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Project: Tiered Plant Stand

Jul 2, 2009
Olalla, Washington
This spring I migrated my small collection of Sarrs from a menagerie of pots into those planter boxes made famous by Brokken. In trying to decide where in my yard to place them, I came across a small 4'x4' area seemed promising. Since the footprint was small, I knew I'd have to build something tiered, plus there was a LPG line to contend with. I decided on a bleacher style plant stand then came the part where I had to figure out how to make those pesky stair stringers. I have very little experience in construction so I visited some websites geared towards building stairs, however, I didn't find too much help due to that the rise and run for this project was outside of any standard stair design. I decided install Google's 'SketchUp' program to see if I could make something using that method. After some time feeling my way around, this is what I came up with.


From what I could tell it seemed like it should work…. I purchased the pressure treated lumber -which wasn't cheap - esp. the 2x12x16' for the stringers. Ideally I would have built this in the garage then moved it to the site but the LPG line forced me to undertake the construction in situ. The frame was easy enough.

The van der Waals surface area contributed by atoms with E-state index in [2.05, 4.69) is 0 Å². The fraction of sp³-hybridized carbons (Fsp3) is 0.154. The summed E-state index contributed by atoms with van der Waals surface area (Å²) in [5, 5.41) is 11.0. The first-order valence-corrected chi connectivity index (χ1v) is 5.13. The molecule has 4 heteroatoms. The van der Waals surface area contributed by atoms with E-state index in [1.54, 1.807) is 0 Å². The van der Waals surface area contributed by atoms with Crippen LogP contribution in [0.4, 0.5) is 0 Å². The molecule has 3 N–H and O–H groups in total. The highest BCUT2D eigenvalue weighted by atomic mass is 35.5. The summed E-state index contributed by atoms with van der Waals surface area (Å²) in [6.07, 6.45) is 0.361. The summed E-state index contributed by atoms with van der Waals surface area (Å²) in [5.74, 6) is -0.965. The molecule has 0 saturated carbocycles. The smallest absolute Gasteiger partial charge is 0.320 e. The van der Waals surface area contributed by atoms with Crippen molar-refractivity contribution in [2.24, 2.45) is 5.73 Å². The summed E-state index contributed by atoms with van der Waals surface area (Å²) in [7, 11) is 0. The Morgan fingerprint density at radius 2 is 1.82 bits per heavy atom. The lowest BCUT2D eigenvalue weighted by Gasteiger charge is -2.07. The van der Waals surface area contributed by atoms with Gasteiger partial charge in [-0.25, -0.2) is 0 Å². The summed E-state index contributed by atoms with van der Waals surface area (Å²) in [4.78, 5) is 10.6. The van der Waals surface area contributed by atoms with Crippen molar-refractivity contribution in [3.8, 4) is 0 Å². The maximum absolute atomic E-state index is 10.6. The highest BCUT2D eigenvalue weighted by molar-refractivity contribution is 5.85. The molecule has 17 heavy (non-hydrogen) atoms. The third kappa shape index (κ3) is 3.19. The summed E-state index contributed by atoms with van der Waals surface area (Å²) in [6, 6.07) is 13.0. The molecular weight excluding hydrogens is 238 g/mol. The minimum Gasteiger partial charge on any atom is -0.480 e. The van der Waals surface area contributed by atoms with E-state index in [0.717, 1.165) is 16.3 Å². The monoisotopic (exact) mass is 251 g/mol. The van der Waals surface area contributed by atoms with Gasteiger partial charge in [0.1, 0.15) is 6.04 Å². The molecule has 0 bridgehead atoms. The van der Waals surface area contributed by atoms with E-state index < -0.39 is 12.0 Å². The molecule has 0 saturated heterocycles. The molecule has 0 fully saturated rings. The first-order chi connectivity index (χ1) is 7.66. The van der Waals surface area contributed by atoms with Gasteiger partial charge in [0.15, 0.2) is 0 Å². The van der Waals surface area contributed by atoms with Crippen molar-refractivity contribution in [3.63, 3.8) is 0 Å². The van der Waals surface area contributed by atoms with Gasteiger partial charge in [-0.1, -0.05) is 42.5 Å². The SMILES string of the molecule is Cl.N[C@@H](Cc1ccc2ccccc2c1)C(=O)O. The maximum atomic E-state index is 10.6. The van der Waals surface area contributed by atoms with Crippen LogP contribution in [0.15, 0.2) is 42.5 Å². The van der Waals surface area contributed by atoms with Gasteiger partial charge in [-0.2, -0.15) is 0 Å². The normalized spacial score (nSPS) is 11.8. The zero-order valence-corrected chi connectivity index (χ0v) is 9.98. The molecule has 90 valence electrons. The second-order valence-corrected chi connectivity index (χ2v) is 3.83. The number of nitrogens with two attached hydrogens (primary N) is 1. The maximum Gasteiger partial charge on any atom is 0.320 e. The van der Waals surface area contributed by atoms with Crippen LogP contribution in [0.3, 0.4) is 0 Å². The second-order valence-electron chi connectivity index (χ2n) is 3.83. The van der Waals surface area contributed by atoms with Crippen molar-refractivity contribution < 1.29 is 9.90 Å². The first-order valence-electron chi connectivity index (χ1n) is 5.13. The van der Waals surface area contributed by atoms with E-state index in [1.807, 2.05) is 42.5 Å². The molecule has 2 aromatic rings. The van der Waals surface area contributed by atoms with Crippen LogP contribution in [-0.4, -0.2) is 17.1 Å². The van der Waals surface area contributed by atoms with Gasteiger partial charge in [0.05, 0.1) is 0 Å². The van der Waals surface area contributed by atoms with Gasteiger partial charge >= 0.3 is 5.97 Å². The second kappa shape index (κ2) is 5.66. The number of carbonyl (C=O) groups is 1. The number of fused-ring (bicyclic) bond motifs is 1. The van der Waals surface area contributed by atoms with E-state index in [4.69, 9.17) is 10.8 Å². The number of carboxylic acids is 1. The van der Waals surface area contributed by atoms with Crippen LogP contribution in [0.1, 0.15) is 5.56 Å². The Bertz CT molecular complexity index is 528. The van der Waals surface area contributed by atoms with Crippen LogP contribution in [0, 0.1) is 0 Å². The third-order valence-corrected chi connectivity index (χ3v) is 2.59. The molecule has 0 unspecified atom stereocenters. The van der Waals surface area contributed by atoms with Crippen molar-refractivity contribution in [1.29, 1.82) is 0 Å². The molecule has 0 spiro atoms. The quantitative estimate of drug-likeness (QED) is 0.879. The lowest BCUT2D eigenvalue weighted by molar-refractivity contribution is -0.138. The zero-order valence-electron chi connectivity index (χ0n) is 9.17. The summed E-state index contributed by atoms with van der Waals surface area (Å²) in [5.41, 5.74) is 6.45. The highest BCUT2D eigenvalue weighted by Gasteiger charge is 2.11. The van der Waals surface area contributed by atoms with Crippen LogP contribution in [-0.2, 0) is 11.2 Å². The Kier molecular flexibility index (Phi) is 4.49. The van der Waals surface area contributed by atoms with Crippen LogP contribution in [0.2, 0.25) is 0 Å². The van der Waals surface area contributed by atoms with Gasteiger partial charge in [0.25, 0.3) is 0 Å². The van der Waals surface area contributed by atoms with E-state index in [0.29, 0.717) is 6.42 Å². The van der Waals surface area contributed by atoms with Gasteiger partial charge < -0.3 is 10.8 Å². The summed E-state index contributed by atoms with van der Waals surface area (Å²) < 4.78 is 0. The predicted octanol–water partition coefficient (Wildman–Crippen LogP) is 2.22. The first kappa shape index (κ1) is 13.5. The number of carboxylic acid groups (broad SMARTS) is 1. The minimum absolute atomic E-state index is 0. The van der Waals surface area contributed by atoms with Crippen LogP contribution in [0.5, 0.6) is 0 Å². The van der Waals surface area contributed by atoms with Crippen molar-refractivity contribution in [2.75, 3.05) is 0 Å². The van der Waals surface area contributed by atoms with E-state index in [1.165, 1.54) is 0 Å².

Using a square and pencil, I marked out the cut lines for the first stringer as shown on the measurements I added to my SketchUp design. My lack of experience on the circular saw was at times evident w/ the cuts not exactly straight. Where the cuts met I used a Japanese Ryoba saw to finish off the 90 degree intersections.



The first 4x4 was temporarily screwed into place and the first stringer laid out. The bottom shelf was only going to be 10" deep –the rest were 12”. I marked the line, placed the stringer into position and used a level on the steps to acquire correct placement on the 4x4. The front of the stringer was screwed into the frame w/ a metal 'T' bracket. Once the bracket was secure, the level was used to again to check that all was square then I marked and drilled for the 5/16x6” galv carriage bolts. I installed the left and right stringers, then the middle one so I could align it w/ the other two.



I decided to use cedar boards for the shelves. A local cedar mill had 5/4x6x6'decking for cheap so I went with that. A stain was applied to help preserve the wood.


The boards were screwed down w/ exterior grade screws. So far it seems like it’ll work. If any of you have experience in construction, feel free to make suggestions on what I could have/should have done differently.






Oct 18, 2009
ease of blueridge VIRGINIA
how are you keeping the large white community pots watered. there seems to be no dishes underneath them arent they going to dry out quickly or do you have the pots lined with plastic or something, to keep from draining to quickly .
Nice job , looks great. and the cedar will hold up for years.


Sep 12, 2009
Virginia, USA
uphwiz: those pots don't drain on the bottom, so they're like buckets of water with peat and sarrs in them.